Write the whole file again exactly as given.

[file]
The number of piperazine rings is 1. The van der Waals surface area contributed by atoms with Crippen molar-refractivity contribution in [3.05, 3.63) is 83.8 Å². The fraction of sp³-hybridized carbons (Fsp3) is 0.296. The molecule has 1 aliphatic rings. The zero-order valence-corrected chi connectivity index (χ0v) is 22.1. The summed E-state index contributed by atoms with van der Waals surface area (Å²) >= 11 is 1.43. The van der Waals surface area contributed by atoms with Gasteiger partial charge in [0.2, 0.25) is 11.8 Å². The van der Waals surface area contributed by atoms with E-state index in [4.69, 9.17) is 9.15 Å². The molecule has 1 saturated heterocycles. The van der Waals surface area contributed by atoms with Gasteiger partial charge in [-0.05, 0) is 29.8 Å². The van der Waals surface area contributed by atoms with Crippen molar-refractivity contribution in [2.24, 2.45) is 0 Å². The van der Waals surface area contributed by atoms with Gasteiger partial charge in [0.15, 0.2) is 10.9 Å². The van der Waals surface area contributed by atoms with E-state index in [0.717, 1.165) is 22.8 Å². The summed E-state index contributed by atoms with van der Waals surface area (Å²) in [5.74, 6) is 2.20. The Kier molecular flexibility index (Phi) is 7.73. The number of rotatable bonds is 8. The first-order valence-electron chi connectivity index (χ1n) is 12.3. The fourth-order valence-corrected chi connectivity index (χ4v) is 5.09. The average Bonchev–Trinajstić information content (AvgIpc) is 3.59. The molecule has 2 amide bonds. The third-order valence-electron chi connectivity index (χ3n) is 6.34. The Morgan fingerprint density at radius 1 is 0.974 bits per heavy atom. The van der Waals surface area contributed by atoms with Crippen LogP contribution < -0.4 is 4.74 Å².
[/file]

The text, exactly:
The number of piperazine rings is 1. The van der Waals surface area contributed by atoms with Crippen molar-refractivity contribution in [3.05, 3.63) is 83.8 Å². The fraction of sp³-hybridized carbons (Fsp3) is 0.296. The molecule has 1 aliphatic rings. The zero-order valence-corrected chi connectivity index (χ0v) is 22.1. The summed E-state index contributed by atoms with van der Waals surface area (Å²) >= 11 is 1.43. The van der Waals surface area contributed by atoms with Gasteiger partial charge in [0.2, 0.25) is 11.8 Å². The van der Waals surface area contributed by atoms with E-state index in [4.69, 9.17) is 9.15 Å². The molecule has 1 saturated heterocycles. The van der Waals surface area contributed by atoms with Gasteiger partial charge in [-0.05, 0) is 29.8 Å². The van der Waals surface area contributed by atoms with Crippen molar-refractivity contribution in [2.24, 2.45) is 0 Å². The van der Waals surface area contributed by atoms with Gasteiger partial charge in [0.15, 0.2) is 10.9 Å². The van der Waals surface area contributed by atoms with E-state index in [0.717, 1.165) is 22.8 Å². The summed E-state index contributed by atoms with van der Waals surface area (Å²) in [5.74, 6) is 2.20. The Kier molecular flexibility index (Phi) is 7.73. The number of rotatable bonds is 8. The first-order valence-electron chi connectivity index (χ1n) is 12.3. The fourth-order valence-corrected chi connectivity index (χ4v) is 5.09. The average Bonchev–Trinajstić information content (AvgIpc) is 3.59. The molecule has 2 amide bonds. The third-order valence-electron chi connectivity index (χ3n) is 6.34. The Morgan fingerprint density at radius 1 is 0.974 bits per heavy atom. The van der Waals surface area contributed by atoms with Crippen LogP contribution < -0.4 is 4.74 Å².